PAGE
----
‘Cannon’ still standing
The “cannon” that shot the ashes of the late Hunter S. Thompson into the air above Woody Creek on Saturday night is expected to be up for another couple of weeks, according to the man who designed and oversaw construction of the device.
Steve Cohn, who said he has been the “personal construction manager” for actor Johnny Depp for a dozen years, said Monday that he and his Cohn Construction Management crew had returned to San Diego to rest after the project.He had been in the Aspen area for a month and a half planning and building the structure before the bombastic farewell, a celebration and memorial service that lasted nearly 12 hours, from 6 p.m. Saturday to around 5 a.m. Sunday, according to participants.
Cohn said he and his crew will return to the Roaring Fork Valley this weekend; dismantling of the tower is expected to commence some time next week.The tower is visible from Highway 82, McLain Flats Road and other points around the upper valley. It is a steel cylinder tapered toward the top formed around the framework of a crane boom. It reaches 153 feet above the field behind Thompson’s Owl Farm, which makes it roughly 2 feet taller than the Statue of Liberty, as measured from the top of Liberty’s base to the tip of the torch.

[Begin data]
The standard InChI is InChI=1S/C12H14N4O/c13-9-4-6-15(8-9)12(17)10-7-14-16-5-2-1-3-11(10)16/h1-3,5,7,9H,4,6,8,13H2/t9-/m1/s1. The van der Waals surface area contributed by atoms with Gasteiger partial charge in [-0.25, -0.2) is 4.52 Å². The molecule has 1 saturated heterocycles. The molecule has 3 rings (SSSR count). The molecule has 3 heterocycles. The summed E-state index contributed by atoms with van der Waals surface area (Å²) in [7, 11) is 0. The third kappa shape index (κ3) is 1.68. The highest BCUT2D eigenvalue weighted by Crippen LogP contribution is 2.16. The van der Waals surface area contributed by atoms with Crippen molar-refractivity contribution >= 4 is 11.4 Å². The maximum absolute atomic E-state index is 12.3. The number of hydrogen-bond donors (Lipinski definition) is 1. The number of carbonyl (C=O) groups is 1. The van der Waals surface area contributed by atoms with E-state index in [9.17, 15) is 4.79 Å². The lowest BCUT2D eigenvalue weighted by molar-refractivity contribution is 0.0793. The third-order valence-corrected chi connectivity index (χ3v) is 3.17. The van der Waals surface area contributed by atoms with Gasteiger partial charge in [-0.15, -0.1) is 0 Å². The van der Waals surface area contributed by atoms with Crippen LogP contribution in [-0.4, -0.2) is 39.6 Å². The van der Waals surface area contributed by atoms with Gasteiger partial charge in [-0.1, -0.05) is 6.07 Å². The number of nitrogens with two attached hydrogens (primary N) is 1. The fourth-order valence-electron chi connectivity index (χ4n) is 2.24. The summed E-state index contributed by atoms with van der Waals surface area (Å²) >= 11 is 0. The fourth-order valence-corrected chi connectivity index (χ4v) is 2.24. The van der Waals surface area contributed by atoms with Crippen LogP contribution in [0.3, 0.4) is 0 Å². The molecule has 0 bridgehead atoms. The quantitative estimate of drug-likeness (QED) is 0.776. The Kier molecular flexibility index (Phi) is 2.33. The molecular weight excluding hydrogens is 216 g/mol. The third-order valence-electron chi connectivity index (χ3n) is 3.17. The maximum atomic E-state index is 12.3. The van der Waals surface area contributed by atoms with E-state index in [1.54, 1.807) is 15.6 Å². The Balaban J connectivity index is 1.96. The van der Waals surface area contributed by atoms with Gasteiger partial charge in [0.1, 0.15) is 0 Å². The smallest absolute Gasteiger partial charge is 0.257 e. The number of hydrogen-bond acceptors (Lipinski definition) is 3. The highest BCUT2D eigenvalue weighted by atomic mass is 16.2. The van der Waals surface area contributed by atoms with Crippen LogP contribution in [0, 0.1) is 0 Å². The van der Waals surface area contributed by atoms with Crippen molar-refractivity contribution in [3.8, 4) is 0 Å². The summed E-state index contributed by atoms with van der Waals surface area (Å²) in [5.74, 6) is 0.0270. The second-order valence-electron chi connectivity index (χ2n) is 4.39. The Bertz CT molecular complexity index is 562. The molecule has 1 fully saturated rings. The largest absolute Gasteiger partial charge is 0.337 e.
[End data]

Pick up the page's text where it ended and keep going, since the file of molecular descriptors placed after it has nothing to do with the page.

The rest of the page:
The tower is topped with Thompson’s infamous emblem, a dagger with a double-thumbed fist clenched around a peyote button as the hilt. It is the fiberglass fist that formed the platform and framework for the device, similar to a fireworks launcher, that propelled the writer’s ashes skyward.The cost of the entire event, reported to be about $2.5 million (not $4 million, as previously reported in The Aspen Times) was borne by Depp, a longtime friend of Thompson who portrayed the writer in the film version of Thompson’s seminal book, “Fear and Loathing in Las Vegas.”
“2023 predicted to be the Vintage of a Lifetime in Napa Valley,” proclaimed the headline this week in a press release sent out by the Napa Valley Vintners, the trade organization that represents the growers and producers in America’s most famed wine region. If there is anyone more optimistic than winemakers, it is the group that represents them.